T20 World Cup semis: Can Men in Blue exorcise their 2022 demons against England?

Jasprit Bumrah’s return and helpful conditions in Guyana may tilt the scales a bit in their favour

The Men in Blue in West Indies (photo: ICC)
The Men in Blue in West Indies (photo: ICC)

Gautam Bhattacharyya

The crunch moment has finally arrived. After taking the rough with the smooth in their stride in this T20 World Cup campaign quite well so far, the Men in Blue are now two matches away from ending their drought of a ICC crown – and this is where their troubles began over a decade ago.

Of course, there is no need to remind the Indian fan about that fateful night of Ahmedabad in 2023, when India lost to Australia in the World Cup finals.

This time around, the foes are again familiar, as it was Jos Buttler’s England less than two years back in 2022 that hammered India by 10 wickets in the semi-final at Adelaide, but Rohit Sharma and company would do well to remember that tomorrow (27 June 2024) is another day.

Buttler and Alex Hales then made short work of the Indian attack, which, significantly, did not have a certain Jasprit Bumrah in its ranks. Ever since his comeback from a career-threatening injury a year back, Bumrah has wielded a tremendous psychological impact on rival batters—with his economy rate in the ongoing tournament setting him a class apart from others of his ilk.

He is again going to be the key at the Guyana National Stadium on Thursday, 27 June 2024 though the track's reputation offers some turn and bite that could have the Indian spinners licking their lips in glee. Morever, there is a strong forecast for rain in Guyana that could put the semi-final match in jeopardy.

Ever since the tournament shifted entirely to the Caribbean  from the Super 8 stage, India have rightly brought in Kuldeep Yadav in place of Mohammed Siraj in an otherwise settled combination.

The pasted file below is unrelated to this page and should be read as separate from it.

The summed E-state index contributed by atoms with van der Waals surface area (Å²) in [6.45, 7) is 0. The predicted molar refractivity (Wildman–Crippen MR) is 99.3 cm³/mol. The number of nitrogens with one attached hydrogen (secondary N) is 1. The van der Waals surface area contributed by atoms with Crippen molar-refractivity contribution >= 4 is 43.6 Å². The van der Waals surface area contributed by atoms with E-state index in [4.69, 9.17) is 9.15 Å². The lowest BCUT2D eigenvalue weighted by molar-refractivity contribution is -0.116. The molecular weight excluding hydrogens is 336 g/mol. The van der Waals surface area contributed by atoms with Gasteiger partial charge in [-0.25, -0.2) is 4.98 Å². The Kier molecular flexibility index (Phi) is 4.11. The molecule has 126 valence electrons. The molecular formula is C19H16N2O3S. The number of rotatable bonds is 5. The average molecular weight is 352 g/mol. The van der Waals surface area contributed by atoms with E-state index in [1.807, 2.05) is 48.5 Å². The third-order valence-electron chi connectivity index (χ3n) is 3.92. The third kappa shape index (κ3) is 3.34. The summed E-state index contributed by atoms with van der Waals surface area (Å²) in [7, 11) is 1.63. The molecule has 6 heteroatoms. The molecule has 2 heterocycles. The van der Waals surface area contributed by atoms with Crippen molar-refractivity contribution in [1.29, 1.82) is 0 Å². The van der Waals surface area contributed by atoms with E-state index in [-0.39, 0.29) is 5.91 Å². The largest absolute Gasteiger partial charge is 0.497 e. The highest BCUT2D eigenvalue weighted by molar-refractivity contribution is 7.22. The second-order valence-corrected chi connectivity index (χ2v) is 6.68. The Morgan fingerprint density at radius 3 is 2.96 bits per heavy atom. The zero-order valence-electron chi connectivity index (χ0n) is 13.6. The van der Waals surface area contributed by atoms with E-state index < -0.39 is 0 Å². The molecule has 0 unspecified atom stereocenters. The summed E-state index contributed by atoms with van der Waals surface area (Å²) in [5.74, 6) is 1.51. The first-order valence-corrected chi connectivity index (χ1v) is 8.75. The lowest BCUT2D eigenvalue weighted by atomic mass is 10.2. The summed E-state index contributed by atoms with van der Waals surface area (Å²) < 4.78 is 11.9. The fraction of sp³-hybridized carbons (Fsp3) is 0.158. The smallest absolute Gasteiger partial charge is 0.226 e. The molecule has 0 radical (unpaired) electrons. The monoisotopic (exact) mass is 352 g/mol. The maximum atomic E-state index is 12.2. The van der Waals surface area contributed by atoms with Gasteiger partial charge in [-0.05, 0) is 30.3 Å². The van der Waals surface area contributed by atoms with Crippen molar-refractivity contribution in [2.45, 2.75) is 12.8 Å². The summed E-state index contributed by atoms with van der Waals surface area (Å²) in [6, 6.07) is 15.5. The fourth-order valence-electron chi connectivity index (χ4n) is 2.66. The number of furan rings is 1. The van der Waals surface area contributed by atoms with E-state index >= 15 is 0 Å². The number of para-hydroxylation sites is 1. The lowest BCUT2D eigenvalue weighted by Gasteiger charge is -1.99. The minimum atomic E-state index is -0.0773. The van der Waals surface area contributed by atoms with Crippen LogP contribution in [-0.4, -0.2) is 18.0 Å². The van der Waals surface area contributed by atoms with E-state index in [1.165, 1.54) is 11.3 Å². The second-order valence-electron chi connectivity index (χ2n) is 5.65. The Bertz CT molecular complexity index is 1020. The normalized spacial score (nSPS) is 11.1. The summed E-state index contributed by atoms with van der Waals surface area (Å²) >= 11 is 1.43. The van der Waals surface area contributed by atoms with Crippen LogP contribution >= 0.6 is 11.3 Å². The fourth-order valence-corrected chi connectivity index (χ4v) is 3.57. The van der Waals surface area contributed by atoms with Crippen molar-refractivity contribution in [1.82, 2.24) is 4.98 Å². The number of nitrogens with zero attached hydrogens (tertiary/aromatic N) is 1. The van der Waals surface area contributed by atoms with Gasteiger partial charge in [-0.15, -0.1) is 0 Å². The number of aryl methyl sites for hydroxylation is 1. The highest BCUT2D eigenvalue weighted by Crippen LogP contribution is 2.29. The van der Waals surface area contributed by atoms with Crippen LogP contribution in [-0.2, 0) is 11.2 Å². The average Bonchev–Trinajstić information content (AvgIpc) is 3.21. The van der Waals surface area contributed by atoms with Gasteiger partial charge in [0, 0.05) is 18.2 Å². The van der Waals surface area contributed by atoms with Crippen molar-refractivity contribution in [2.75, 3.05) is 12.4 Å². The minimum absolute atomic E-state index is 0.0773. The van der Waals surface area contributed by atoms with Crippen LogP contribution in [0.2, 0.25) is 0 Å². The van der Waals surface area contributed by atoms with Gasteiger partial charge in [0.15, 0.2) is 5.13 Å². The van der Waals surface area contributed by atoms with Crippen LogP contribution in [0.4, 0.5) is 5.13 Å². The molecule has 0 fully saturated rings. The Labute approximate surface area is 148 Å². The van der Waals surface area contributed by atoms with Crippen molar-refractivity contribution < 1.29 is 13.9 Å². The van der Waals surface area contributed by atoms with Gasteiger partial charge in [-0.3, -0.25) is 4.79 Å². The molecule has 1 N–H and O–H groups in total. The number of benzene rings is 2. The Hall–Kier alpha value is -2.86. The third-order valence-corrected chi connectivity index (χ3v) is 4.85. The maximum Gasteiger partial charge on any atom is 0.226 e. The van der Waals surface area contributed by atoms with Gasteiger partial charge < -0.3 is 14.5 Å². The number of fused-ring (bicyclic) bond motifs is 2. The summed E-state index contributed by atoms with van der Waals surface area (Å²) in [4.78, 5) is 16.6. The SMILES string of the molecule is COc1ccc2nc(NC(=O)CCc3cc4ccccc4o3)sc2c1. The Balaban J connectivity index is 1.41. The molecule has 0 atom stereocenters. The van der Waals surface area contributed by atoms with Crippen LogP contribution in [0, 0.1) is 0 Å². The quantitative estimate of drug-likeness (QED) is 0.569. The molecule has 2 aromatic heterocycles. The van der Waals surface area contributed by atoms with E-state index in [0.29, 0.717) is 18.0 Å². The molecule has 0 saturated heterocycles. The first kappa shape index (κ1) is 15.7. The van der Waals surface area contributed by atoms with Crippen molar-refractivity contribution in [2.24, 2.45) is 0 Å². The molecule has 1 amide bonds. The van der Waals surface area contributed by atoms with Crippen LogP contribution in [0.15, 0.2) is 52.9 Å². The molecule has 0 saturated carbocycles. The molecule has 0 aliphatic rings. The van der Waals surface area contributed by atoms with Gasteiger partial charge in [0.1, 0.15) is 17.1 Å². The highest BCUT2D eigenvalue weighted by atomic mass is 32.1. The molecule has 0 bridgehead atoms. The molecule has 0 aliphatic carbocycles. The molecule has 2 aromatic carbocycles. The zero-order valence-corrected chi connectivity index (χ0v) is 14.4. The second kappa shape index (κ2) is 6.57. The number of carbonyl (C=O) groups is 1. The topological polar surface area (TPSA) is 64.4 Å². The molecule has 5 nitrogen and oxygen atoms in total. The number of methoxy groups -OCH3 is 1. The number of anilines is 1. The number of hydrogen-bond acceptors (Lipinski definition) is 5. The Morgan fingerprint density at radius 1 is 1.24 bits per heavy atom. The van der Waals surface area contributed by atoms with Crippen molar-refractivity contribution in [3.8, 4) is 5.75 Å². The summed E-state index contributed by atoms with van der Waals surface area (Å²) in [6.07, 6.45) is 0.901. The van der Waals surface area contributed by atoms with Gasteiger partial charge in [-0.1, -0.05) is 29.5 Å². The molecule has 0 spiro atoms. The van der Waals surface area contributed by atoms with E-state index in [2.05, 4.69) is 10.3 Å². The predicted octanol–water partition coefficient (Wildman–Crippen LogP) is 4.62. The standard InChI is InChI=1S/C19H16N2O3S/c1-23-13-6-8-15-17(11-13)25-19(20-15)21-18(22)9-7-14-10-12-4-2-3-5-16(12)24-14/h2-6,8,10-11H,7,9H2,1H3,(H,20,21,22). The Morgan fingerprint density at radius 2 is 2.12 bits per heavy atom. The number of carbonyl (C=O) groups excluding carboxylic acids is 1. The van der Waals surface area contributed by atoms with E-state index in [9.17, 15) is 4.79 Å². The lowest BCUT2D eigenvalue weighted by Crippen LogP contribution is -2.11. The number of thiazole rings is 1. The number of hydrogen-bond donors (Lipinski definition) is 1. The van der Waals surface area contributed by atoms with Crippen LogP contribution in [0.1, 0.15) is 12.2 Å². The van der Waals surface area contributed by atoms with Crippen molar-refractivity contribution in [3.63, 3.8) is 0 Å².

The biggest area of concern for India, no prizes for guessing, had been the form of Virat Kohli up the order. The team management's calculated gamble has proved to be a failure so far, and there’s no other option at this juncture but to hope that the master batter – who had been in great nick in recent times – gets his mojo back just in time.  

England, meanwhile, has history beckoning them as they are two games away from becoming the first men’s team to retain a T20 World Cup. Unlike India, which has had an unbeaten run in six games so far (and an abandoned tie against Canada), England has, by contrast, come up the hard way.

A rained-off match against Scotland was followed by a loss to Australia at the start of their campaign, leaving them needing huge wins and favours from elsewhere to reach the Super Eights. 

However, they had their prayers answered and qualified ahead of Scotland on Net Run Rate (NRR). In the Super Eight, a loss to South Africa meant England were sweating somewhat, despite already having comfortably beaten hosts West Indies.

That win proved crucial, giving them a significant Net Run Rate advantage that they boosted further with a hammering of the USA to qualify with a game to spare effectively.  

They will certainly take the lifeline and go for the kill. India, on the other hand, will look to ride on the momentum of their last win against Australia and to exorcise their knockout demons yet again!

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